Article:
Sun, Aug 06, 2017 - Page 1 News List

China increases its rhetoric on border dispute with India

AFP, BEIJING

A Chinese soldier, left, gestures next to an Indian soldier at a border crossing between the two nations in India’s northeastern Sikkim State on July 10, 2008.

Photo: AFP

China has stepped up its rhetoric in an increasingly tense border row with India, hinting at the possibility of military action in a propaganda push that analysts are calling “genuinely troubling.”

For more than a month, Indian and Chinese troops have been locked in a standoff on a remote, but strategically important Himalayan plateau near where Tibet, India and Bhutan meet.

On Thursday, Chinese Ministry of Defense spokesman Ren Guoqiang (任國強) said that Beijing had shown restraint, but had a “bottom line.”

“No country should underestimate the Chinese forces’ ... resolve and willpower to defend national sovereignty,” Ren said in a post on the ministry’s Web site.

It is a line that has been echoed almost word for word this week by the Chinese Ministry of Foreign Affairs, the Xinhua news agency, the Chinese Communist Party mouthpiece the People’s Daily, the official military news Web site of the Chinese armed forces and other outlets.

On Wednesday, the foreign ministry released a 15-page document of “facts” about the border dispute, which included a map of alleged intrusions and photographs of what it stated were Indian troops and military vehicles on China’s side of the border.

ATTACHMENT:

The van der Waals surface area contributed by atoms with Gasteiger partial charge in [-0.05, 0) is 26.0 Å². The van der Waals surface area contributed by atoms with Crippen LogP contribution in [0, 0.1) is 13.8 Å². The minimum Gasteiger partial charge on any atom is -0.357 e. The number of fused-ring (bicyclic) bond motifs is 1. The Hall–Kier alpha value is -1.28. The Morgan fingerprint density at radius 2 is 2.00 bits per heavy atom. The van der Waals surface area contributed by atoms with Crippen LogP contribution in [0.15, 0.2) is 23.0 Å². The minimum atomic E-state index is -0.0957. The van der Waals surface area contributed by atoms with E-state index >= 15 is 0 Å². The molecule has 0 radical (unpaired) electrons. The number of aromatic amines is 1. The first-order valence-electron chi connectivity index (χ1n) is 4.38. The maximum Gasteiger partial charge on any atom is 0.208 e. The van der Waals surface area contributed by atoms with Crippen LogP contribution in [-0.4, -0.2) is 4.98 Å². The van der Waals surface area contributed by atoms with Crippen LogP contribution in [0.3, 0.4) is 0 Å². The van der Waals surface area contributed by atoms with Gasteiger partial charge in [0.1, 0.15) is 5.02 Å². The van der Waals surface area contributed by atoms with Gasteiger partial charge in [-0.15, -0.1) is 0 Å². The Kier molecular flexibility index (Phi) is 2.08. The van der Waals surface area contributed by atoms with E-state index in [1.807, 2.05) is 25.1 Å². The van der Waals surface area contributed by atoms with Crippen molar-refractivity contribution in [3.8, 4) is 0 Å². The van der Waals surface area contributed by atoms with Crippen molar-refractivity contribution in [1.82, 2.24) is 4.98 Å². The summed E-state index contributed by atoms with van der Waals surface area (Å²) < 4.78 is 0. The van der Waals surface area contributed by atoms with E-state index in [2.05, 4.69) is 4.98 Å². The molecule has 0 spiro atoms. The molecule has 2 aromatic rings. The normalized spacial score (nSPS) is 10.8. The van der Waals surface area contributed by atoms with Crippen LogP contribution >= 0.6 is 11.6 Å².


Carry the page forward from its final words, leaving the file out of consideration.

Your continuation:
Calling for the “immediate and unconditional” withdrawal of Indian troops, it said that Beijing would “take all necessary measures” to safeguard its interests.

Chinese Ministry of Foreign Affairs spokesman Geng Shuang (耿爽) on Thursday said that India was building roads, hoarding supplies and deploying a large number of troops in the area.

“This is by no means for peace,” Geng said.

Mistrust between the two sides goes back centuries and they fought a brief war in 1962 in India’s Arunachal Pradesh.

The recent escalation of China’s rhetoric was “genuinely troubling,” said Rory Medcalf, head of Australian National University’s National Security College. “It suggests that diplomatic conversations, including among high-level national security advisers, are failing to find a face-saving way for the two powers to withdraw their forces.”

The plateau is strategically significant, as it gives China access to the so-called “chicken’s neck” — a thin strip of land connecting India’s northeastern states with the rest of the country.

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